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RECORD RACK

Taking a Ride to Another World With Eno and U2

November 05, 1995|Steve Hochman

PASSENGERS, "Original Soundtracks 1"; Island (*** 1/2)

Bono's voice is the most recognizable and marketable feature of this unassuming yet mesmerizing collaboration between Brian Eno and U2, and Luciano Pavarotti's unlikely guest appearance is the catchiest gimmick. But Eno's trademark aesthetics are at center stage.

A devotion to instinct and chance give his atmospheric experiments an uncommon warmth--his 1975 "Another Green World" still sounds miles ahead of such descendants as the Orb and Orbital, and some of the intervening era's most striking pop music has come via his employment by David Bowie, the Talking Heads and U2.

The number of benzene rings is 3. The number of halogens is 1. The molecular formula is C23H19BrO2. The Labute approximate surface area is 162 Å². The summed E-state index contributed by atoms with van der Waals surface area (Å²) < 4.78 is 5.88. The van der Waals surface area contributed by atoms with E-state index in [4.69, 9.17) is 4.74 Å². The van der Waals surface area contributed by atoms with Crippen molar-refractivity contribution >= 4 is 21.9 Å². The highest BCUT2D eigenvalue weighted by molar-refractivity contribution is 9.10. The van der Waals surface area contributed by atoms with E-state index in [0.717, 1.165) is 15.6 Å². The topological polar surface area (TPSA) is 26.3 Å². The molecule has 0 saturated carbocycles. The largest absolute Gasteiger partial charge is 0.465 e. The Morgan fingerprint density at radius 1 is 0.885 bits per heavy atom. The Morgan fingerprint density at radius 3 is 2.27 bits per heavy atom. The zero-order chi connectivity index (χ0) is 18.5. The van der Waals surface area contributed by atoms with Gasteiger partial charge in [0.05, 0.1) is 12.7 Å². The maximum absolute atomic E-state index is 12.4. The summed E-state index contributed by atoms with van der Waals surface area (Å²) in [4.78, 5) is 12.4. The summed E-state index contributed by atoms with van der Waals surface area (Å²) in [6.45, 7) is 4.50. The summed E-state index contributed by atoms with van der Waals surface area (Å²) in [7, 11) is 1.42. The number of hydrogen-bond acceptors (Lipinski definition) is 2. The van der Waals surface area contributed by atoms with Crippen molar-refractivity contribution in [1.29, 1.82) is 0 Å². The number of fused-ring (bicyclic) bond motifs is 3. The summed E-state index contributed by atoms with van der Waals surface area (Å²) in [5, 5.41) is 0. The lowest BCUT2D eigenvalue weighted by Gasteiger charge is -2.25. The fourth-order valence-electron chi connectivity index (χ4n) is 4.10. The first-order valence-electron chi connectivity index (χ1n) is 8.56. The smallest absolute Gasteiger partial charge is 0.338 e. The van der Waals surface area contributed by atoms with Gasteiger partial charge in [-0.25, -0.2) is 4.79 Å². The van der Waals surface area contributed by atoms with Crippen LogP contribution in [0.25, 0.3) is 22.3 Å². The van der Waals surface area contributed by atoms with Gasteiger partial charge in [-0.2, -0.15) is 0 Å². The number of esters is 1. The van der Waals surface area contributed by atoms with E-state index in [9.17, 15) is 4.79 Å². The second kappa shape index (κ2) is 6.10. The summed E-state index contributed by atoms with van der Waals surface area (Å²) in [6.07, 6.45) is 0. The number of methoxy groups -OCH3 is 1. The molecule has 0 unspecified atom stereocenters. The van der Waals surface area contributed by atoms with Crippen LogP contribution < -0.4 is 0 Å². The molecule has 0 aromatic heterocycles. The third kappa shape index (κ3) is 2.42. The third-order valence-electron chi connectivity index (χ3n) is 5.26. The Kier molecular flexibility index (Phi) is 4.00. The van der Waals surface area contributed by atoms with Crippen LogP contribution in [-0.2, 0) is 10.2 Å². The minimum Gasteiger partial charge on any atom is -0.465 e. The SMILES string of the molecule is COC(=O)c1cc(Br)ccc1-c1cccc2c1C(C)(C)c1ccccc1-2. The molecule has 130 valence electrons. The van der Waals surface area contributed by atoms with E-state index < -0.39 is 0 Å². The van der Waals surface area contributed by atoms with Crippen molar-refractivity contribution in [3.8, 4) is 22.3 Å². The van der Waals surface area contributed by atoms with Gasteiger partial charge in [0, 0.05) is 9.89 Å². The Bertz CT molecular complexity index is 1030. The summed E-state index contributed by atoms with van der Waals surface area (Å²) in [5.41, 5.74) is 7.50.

Ostensibly 14 pieces designed to accompany disparate film and theater presentations, "Soundtracks" works as a flowing whole, characterized by sheets of gentle electronic sounds and an understated, reptilian pulse, accented with delicate, bell-like sounds or haunting sonic ghosts. Nothing, not even Pavarotti's soaring appearance on "Miss Sarajevo" nor Bono's gruff love-hate ode to the King on "Elvis Ate America," disrupts that flow.

But within it, gems reveal themselves subtly and affectingly: "Your Blue Room," sporting a soulful Bono falsetto, would have been at home on any U2 album since "The Joshua Tree," while "Ito Okashi," with guest singer Hori's lovely voice set among flitting celestial sounds, is a stunning piece of modern global art music.

New albums are rated on a scale of one star (poor), two stars (fair), three stars (good) and four stars (excellent).

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